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I Would Never Do That

The first time it happened, my son was four months old. We were in the United lounge at San Francisco International Airport, laying over after his very first flight, and my husband and I were congratulating ourselves at the milestone. We traveled! On a plane! But before we could clink our glasses, a familiar sound emanated from the babe’s behind, then a dreadful warmth on my lap. Lifting him, I confirmed it. Blowout. Defcon five.

I ran to the bathroom where, after sacrificing approximately five thousand wipes at the altar of my child’s backside (frontside too), I confronted a choice: attempt to clean the colossal yellow stain from his onesie — the onesie I’d specifically selected to impress the gaggle of family we’d meet when we landed in Seattle — or toss the sucker into the trash and call it done.

My pre-mom self would have scoffed. Such waste! Such laziness!

My mom self hardly thought twice. Such an easy decision!

Into the trash it went.

Fact is, my pre-mom self had no clue. If I could visit her, ghost-of-parenthood-future style, here’s what I’d tell her about how her life was about to change.

1) You will be surrounded by stuff. Yes, you, smug KonMari devotee. Because when reality arrives—in the form of a slobbery blob who needs carrying, soothing, bouncing—so too will the carriers and wraps, the floor mats, the feeding pillows, the swings. Soon the blob will turn into a toddler, and your home will be consumed with everything from Legos to beeping vehicles to talking dolls, even if you don’t believe in talking dolls. This terrible mass of stuff will sometimes occupy your kid long enough that you can brush your hair, and for this, you’re grateful. Eventually, you’ll declare it a losing battle, especially since you’re pretty sure the stuff multiplies when you’re not looking.

2) Forget your concern for the environment (not really, but): you’ll drive your car around aimlessly in the hopes that your child will fall asleep. Forget the fact that you have a life: you’ll kill hours sitting in a parked car because your child is sleeping in the back.

3) You will hide — and possibly “accidentally” recycle — some of your child’s favorite books because you just. can’t. read. them. again. Yeah, yeah, you’re a lover of literature. But trust me: No matter how entertaining, how sweet, and how charming, read something enough times and it will turn hideous.

4) You will redefine foreplay such that “Baby’s asleep; should we have sex?” qualifies.

5) You will re-calibrate your barometer for “gross.” You will use the toilet with your child strapped to your chest; perhaps while nursing. Fishing poop out of the bathtub will be a non-event. You might draw the line at sampling your own breastmilk to determine whether it’s still potable, or you might not.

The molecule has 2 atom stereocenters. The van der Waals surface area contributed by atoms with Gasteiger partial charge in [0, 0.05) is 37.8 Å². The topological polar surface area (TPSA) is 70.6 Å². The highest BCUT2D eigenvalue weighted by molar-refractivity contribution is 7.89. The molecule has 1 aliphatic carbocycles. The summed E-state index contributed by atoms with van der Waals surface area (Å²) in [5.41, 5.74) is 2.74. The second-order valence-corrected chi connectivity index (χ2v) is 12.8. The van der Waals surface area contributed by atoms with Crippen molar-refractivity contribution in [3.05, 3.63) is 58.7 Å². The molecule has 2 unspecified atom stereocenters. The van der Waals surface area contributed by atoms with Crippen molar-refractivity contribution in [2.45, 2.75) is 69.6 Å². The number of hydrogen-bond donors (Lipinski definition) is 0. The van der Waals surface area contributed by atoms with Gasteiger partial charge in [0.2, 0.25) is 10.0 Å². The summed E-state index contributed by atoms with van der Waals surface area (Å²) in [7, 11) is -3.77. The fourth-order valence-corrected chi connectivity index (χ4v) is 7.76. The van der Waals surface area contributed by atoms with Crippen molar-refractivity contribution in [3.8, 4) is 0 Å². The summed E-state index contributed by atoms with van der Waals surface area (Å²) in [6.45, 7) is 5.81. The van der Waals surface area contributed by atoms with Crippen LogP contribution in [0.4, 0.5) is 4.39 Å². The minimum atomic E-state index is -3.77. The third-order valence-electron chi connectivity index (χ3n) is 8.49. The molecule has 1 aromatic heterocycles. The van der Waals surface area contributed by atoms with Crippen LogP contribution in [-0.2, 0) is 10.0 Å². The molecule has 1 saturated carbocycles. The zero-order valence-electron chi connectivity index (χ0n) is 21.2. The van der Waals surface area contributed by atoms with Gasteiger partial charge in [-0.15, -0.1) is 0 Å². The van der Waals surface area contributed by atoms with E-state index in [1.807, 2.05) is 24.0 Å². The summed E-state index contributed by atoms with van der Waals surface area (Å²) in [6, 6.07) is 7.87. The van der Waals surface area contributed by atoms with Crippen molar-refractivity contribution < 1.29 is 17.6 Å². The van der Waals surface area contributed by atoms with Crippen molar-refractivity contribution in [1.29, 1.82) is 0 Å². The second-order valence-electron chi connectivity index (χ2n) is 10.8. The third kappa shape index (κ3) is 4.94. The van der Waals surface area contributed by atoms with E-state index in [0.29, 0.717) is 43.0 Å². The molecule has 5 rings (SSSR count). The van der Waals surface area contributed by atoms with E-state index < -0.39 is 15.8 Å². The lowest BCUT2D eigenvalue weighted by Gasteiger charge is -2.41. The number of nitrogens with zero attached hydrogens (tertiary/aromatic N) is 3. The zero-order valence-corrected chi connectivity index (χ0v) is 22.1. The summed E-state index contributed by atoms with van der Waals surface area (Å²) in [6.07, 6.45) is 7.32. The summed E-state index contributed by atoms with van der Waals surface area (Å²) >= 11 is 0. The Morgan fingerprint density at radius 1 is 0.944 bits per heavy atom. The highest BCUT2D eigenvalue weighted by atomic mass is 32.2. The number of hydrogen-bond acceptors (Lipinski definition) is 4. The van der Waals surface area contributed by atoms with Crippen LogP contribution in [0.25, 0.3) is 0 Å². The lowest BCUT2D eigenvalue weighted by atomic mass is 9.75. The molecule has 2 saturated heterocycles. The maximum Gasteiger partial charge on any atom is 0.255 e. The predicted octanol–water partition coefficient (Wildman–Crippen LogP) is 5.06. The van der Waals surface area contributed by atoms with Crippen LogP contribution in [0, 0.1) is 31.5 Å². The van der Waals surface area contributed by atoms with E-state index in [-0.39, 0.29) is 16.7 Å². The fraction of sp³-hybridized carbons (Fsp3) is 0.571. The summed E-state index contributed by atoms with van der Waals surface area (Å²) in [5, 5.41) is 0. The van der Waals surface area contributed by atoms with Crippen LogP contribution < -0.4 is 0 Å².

6) You’ll never look at a giraffe… without thinking “Sophie!” again.

7) You will craft thoughtful, nutritious foodstuffs for your child while you subsist on frozen taquitos and goldfish crackers. You will think nothing of polishing off a half-eaten PB&J you just found in the backseat of your car, ditto the cold scrambled eggs left on the high chair tray. You imagine you’re above sucking down one of those broccoli-apple squeezie pouches, though you never know…

8) You will fall asleep during your dental exam.

9) Your wardrobe will fall out-of-date despite the fact that you shop constantly because you breastfeed constantly and what else are you going to do with your other hand? Unfortunately you only shop for your kid.

10) You will cultivate a mom voice; in it, you will speak about yourself in the third person.

11) Your boobs will turn purely utilitarian. You will nurse at restaurants, in cars, at parks, while getting a haircut. At a “Sip and See” at your parents’ house, you’ll excuse yourself to breastfeed. Afterwards, you’ll traverse the house, passing all of your parents’ friends en route to the kitchen, where your dad will take you aside to report, red-faced, “Umm, your nipple is out.” You will be 1% mortified and 99% thirsty for more wine.

12) Going to the bathroom alone… will feel like a spa day; the grocery store, vacation.

13) You will gaze upon your sleeping child... the one who pooped on your shirt, and your heart will swell to a size your chest must struggle to contain, and you will wonder how you got so lucky, and your entire being will be consumed with desire to reach out and touch that silken cheek. But before you do anything hasty, you’ll shut the door and get the heck out of there; you’ll know better than to wake the baby.



Shannon Kelley lives in Santa Barbara with her son and husband. Her work has appeared in Elle, The Washington Post, and The New Republic, among others; her book Undecided was an Amazon bestseller (Women, Business). Tweet her @Shannon_BKelley.